Having a low P/E is the primary principle. Then, look for solid companies with strong fundamentals in strong, growing industries and hone your analytical prowess. A company’s prospects should include fundamental growth of 7 percent or better. The company should not have cyclical exposure without a compensating P/E multiple. Seek out companies on the ‘‘squash’’— that is, ones that are making new lows.
To effectively pursue this strategy, however, do not be afraid to take on a stock that is under market attack, but your aim is to buy low P/Es in decent companies in decent industries. There are not too many outstanding ones, but there are some decent ones.
The Nifty Fifty’s, “it’s good enough for Morgan, it’s good enough for me,” growth stocks at 40, 45, 50 times earnings. Or in ’80. Remember when energy was the end-all and be-all, plus technology? In each of those periods, Windsor was woefully behind the averages. Then, in the ensuing period, why, our positive performance was twice as good as our shortfall.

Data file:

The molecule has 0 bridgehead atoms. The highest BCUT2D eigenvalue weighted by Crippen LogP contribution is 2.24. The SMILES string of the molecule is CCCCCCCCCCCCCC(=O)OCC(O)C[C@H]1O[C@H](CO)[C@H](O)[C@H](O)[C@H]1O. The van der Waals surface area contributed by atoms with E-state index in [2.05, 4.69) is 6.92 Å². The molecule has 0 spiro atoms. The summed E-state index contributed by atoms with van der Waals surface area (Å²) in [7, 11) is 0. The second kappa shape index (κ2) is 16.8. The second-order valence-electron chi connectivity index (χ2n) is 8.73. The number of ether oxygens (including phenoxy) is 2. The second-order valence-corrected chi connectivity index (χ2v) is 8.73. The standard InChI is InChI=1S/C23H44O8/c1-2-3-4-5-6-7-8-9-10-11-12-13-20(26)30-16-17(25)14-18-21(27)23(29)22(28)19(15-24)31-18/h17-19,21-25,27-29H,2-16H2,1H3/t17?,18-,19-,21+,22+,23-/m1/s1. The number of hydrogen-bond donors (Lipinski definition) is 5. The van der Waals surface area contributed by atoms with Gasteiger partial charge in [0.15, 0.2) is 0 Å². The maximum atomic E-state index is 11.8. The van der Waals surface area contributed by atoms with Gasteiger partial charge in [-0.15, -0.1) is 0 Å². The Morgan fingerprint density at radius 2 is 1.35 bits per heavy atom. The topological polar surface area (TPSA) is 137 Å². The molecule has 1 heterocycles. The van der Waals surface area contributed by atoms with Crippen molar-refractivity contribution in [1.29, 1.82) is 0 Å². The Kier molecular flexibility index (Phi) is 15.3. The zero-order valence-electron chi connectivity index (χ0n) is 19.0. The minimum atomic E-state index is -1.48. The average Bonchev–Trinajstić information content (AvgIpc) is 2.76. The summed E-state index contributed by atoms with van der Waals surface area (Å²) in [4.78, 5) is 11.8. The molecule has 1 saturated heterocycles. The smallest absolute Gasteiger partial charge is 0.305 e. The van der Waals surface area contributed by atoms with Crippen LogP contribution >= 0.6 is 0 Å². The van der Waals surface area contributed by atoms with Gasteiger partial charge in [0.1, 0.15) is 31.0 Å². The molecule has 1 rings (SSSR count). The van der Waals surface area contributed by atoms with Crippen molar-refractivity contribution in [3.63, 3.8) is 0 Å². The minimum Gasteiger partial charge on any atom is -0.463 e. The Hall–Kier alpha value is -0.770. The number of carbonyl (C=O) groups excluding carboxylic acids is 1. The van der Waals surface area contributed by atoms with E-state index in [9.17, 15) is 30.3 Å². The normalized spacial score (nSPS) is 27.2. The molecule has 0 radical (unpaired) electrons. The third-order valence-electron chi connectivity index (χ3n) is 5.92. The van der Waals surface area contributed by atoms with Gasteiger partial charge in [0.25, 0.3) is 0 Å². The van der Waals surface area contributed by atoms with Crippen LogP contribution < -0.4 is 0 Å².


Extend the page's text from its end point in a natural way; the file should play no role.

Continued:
Those are the kinds of stands you have to take. It requires a pretty strong stomach and the loneliness of the long-distance runner. But the real trick is to not lose too much ground…
If a stock doesn’t do anything, you buy more, or if you’ve already got too much, you don’t buy any more, but you keep it — until either America warms up to it and/or the fundamentals change. We try to look out six to eighteen months — and sometimes they’re faster, but most of the time they’re slower. Our average holding period is probably three years.
We almost always have insisted on a good yield on cyclicals. It gives you some kind of bulwark in case you’re wrong.